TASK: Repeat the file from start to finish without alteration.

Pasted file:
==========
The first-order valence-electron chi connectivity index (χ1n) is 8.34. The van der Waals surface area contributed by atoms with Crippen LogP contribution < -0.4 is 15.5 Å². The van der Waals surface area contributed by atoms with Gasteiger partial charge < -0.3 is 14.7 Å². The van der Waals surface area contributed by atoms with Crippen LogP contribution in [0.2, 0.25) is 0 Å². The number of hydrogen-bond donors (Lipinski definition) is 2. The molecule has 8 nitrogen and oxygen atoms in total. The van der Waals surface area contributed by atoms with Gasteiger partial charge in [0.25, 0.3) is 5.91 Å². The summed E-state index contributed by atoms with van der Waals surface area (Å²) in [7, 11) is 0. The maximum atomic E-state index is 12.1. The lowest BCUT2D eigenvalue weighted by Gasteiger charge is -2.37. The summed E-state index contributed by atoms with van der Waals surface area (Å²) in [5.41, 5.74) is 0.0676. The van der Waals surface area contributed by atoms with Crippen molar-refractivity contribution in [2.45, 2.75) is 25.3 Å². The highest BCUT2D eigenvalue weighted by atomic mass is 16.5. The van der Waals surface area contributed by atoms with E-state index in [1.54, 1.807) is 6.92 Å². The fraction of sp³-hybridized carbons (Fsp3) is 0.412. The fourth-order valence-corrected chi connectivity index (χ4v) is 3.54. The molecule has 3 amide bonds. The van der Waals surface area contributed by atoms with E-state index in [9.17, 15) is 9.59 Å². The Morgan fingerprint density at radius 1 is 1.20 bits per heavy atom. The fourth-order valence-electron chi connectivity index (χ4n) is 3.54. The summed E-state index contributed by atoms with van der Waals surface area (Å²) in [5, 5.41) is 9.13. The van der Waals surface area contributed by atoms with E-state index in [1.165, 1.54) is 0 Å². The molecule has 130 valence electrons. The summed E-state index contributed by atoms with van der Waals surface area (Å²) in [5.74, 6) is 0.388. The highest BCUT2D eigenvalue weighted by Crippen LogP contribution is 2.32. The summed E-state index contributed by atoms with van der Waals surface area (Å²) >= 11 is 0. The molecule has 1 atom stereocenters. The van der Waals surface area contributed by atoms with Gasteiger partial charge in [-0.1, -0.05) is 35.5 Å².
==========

The first-order valence-electron chi connectivity index (χ1n) is 8.34. The van der Waals surface area contributed by atoms with Crippen LogP contribution < -0.4 is 15.5 Å². The van der Waals surface area contributed by atoms with Gasteiger partial charge < -0.3 is 14.7 Å². The van der Waals surface area contributed by atoms with Crippen LogP contribution in [0.2, 0.25) is 0 Å². The number of hydrogen-bond donors (Lipinski definition) is 2. The molecule has 8 nitrogen and oxygen atoms in total. The van der Waals surface area contributed by atoms with Gasteiger partial charge in [0.25, 0.3) is 5.91 Å². The summed E-state index contributed by atoms with van der Waals surface area (Å²) in [7, 11) is 0. The maximum atomic E-state index is 12.1. The lowest BCUT2D eigenvalue weighted by Gasteiger charge is -2.37. The summed E-state index contributed by atoms with van der Waals surface area (Å²) in [5.41, 5.74) is 0.0676. The van der Waals surface area contributed by atoms with Crippen molar-refractivity contribution in [2.45, 2.75) is 25.3 Å². The highest BCUT2D eigenvalue weighted by atomic mass is 16.5. The van der Waals surface area contributed by atoms with E-state index in [1.54, 1.807) is 6.92 Å². The fraction of sp³-hybridized carbons (Fsp3) is 0.412. The fourth-order valence-corrected chi connectivity index (χ4v) is 3.54. The molecule has 3 amide bonds. The van der Waals surface area contributed by atoms with E-state index in [9.17, 15) is 9.59 Å². The Morgan fingerprint density at radius 1 is 1.20 bits per heavy atom. The fourth-order valence-electron chi connectivity index (χ4n) is 3.54. The summed E-state index contributed by atoms with van der Waals surface area (Å²) in [5, 5.41) is 9.13. The van der Waals surface area contributed by atoms with E-state index in [1.165, 1.54) is 0 Å². The molecule has 130 valence electrons. The summed E-state index contributed by atoms with van der Waals surface area (Å²) in [5.74, 6) is 0.388. The highest BCUT2D eigenvalue weighted by Crippen LogP contribution is 2.32. The summed E-state index contributed by atoms with van der Waals surface area (Å²) >= 11 is 0. The molecule has 1 atom stereocenters. The van der Waals surface area contributed by atoms with Gasteiger partial charge in [-0.1, -0.05) is 35.5 Å².